Whether it’s tackling the climate crisis, building an unhackable Internet or developing novel machine learning algorithms, the world is facing increasingly complex problems, all of which require greater and greater computational power.
Powerful quantum computers could potentially fulfill that need for more computing capacity, but current state-of-the-art quantum computers are still relatively error-prone, due to the inherent sensitivity of quantum bits, or qubits, to outside environmental perturbations like temperature fluctuations or errant electromagnetic fields.
It was the Sycamore quantum processor that allowed Google to claim that it had achieved a breakthrough known as quantum supremacy , meaning that it was able to solve in mere minutes an extremely difficult computational problem, one that would have taken the world’s fastest “classical” supercomputer thousands of years to figure out.
Now, Google researchers have demonstrated that it’s also possible to exponentially suppress errors on their quantum machine. It’s a significant finding that will help other experts in developing more fault-tolerant quantum computers that can also automatically detect and correct errors.
Current state-of-the-art quantum computers typically have an error rate of near 10−3 (ie. one in a thousand). However, for quantum computers to reach their full potential, that error rate would need to be lowered to at least 10−15, which is widely considered to be practical for most applications.
Exponential Error Correction
In a paper published in Nature, the Google team outlines how they developed some new techniques for performing quantum error correction (QEC). Much like how classical computers might add on a parity or “check” bit to a string of binary code as a simple form of error correction, quantum computers need some way to protect fragile quantum information from errors, or from quantum noise that might arise from when qubits are inadvertently affected by the environment outside the machine.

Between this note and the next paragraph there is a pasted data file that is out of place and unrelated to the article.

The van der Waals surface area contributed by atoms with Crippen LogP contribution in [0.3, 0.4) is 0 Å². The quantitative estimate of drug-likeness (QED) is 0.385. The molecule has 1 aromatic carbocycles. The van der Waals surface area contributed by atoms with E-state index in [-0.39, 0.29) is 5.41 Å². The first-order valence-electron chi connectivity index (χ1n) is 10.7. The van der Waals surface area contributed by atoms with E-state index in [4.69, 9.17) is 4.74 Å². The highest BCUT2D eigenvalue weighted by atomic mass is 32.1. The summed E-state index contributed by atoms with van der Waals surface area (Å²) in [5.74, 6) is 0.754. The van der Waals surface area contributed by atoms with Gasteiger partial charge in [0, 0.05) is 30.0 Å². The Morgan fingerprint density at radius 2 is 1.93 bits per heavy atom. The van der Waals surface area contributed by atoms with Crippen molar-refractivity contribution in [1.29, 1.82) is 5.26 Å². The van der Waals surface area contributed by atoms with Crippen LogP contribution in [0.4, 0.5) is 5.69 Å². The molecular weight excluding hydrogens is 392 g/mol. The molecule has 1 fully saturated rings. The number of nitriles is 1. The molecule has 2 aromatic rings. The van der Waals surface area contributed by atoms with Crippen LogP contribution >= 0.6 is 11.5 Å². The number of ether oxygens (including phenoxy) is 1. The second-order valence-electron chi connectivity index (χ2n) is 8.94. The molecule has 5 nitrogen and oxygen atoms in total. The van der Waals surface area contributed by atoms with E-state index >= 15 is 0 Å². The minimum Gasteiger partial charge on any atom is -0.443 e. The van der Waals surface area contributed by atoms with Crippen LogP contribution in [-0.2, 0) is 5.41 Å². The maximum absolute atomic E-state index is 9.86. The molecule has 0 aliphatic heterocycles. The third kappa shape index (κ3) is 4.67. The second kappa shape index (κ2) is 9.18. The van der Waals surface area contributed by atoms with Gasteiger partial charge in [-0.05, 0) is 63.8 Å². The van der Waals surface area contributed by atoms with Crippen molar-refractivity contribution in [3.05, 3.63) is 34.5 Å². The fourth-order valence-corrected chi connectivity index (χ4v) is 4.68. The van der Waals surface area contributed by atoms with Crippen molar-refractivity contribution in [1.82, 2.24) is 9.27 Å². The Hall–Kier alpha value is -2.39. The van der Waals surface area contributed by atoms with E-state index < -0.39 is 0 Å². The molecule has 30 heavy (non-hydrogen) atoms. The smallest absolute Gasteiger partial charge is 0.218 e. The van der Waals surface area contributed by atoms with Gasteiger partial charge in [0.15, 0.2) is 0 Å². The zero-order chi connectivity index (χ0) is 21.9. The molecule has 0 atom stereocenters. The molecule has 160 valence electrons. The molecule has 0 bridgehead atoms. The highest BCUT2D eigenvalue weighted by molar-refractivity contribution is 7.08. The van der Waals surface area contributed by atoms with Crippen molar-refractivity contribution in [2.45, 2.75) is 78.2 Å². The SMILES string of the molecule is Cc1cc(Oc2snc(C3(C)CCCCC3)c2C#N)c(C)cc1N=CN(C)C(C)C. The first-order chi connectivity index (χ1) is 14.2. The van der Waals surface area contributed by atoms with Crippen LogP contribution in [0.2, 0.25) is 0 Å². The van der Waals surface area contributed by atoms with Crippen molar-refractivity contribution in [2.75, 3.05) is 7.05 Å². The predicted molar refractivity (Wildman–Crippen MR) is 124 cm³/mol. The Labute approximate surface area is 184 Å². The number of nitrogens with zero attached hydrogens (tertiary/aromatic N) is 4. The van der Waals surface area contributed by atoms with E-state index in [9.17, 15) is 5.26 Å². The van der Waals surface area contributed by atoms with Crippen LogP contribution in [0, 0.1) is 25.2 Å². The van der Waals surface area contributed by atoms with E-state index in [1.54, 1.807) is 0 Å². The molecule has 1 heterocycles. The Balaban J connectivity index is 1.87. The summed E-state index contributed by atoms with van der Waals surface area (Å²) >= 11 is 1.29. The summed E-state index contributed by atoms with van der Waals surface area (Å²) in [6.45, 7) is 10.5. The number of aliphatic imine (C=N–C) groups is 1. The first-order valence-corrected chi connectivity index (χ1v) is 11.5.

That’s where quantum error correction comes in, but it’s a bit more complicated with quantum computers. That’s because data isn’t being encoded in binary 1s and 0s as it would be on a classical machine; instead quantum bits encode information in both states, making error correction in a quantum computer much more tricky.
To tackle this problem, the Google researchers used what is known as stabilizer codes. Like the error-checking parity bit in conventional computing systems, stabilizer codes help to compensate for high error rates in their quantum cousins.
In this case, the Google researchers used two kinds of stabilizer codes: one called a “repetition code” and another called a “surface code.” These codes help to distribute quantum information across many qubits and to designate additional qubits that are used to track parity, and to correct errors if they occur.
Because quantum bits are susceptible to decoherence, many more additional physical qubits are needed for error correction, and grouping these error-correcting qubits together as one entity will form clusters known as “logical qubits,” which help to provide stability and fault tolerance to the overall system.